By studying and observing the oceans, such as sea height, we can understand our planet’s climate change and safeguard the marine ecosystems. Observation satellites have become indispensable in obtaining this information. The camera and radar images and raw data provided by the sensors, several hundred kilometres from the surface, must be processed before use.
With its experience in Space Big Data and data processing, ALTEN collaborates with large companies in the field. But how do the raw data collected by observation satellites become usable? ALTEN offers an in-depth look at this.
Observation of the oceans: choosing and recovering data
To study the behaviour of the oceans, scientists use satellites in two ways.
The first method is to take data readings from space. In this case, the satellites are placed in sun-synchronous orbit (altitude between 35 and 786 km) and are equipped with photographic sensors or radars. This allows them to collect raw “images” by flying over the oceans at regular intervals. Once these images have been obtained, the satellites transmit them to the ground stations.
The second method is called “in-situ measurement”: The satellite is then only a relay between an offshore measuring device and the data collection centre. For this purpose, ocean study organisations have networks of communicating buoys and beacons in the areas to be studied. They are equipped to measure parameters such as water temperature or salt content. The results are then transmitted by a satellite link.
The data recovered by the ground stations cannot be used. During the collection by the satellites, numerous factors corrupt the data, such as the atmosphere, the evolution of the satellite position, and clouds. The data must therefore be processed to correct the effects of disturbances occurring during the satellite’s second acquisition.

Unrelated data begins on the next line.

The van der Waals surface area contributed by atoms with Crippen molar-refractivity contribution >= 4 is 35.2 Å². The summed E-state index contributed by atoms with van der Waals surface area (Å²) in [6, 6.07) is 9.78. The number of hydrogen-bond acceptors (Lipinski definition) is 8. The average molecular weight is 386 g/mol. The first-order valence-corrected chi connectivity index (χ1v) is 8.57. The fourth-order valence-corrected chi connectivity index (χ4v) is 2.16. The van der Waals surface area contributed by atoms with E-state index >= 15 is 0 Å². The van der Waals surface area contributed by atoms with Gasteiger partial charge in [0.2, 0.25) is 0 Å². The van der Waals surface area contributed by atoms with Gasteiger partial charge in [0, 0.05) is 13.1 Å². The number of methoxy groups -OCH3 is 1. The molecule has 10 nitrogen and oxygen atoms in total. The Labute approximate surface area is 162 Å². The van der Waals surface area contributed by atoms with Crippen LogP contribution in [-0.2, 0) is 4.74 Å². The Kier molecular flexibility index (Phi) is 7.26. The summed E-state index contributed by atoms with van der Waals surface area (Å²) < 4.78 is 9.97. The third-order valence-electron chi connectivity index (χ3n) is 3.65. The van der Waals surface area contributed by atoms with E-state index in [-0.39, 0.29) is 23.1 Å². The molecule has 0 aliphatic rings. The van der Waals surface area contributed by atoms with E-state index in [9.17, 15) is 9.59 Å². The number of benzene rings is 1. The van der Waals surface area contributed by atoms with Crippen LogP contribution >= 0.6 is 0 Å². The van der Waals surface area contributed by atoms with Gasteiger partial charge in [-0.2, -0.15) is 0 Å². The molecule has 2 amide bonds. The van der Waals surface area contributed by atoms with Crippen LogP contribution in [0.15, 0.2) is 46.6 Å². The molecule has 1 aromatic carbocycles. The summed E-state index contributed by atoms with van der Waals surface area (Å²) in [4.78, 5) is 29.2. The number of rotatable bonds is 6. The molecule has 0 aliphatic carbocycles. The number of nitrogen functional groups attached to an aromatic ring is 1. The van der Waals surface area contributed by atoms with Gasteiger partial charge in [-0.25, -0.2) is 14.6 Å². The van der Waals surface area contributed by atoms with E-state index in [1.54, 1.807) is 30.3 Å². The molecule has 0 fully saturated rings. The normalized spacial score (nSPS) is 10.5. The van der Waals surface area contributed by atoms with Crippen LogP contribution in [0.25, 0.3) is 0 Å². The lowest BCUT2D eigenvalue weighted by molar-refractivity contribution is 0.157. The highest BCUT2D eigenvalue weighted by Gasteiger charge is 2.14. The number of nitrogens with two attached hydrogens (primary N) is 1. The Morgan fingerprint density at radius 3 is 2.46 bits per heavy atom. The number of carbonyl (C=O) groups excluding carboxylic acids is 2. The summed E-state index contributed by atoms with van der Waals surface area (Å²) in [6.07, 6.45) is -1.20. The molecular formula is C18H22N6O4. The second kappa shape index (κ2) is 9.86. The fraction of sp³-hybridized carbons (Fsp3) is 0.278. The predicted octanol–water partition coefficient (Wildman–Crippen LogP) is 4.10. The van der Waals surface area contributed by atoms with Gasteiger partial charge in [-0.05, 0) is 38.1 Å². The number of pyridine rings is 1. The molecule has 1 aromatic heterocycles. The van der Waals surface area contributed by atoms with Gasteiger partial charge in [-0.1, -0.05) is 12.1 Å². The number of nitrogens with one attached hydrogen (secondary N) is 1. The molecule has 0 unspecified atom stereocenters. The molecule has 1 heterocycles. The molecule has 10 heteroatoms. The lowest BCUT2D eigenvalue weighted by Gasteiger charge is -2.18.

How are satellite images processed?
Converting the raw data obtained by the satellites into data available to customers requires a data processing chain procedure. In this sense, the processing systems are standardised by the various space agencies according to the CEOS standard and described in several levels:
- Level 0 : the data are reconstructed but not processed. They are provided by the network of satellites in full resolution and accompanied by all the information necessary for higher-level processing.
- Level 1 : all the pixels were acquired on the same date during a passage of the satellite. The processing makes no hypothesis about the observed environment. Each pixel of the image is processed in the same way. The product expresses the data in physical scale.
- Level 2 : the data must also be acquired in a few moments. But this time, types of processing differentiated by pixel type are permitted. It is possible to make assumptions about the atmosphere, the state of the sea, the reflections of the sun, or the relative rotation of Earth to correct the images.
- Level 3: in this case, the product consists of data acquired on different dates. The images can be retouched in the same way as described in level 2 and can be merged to correct for climatic disturbances. They are generally periodic summaries (weekly, 10-day, monthly) of the data obtained at level 2.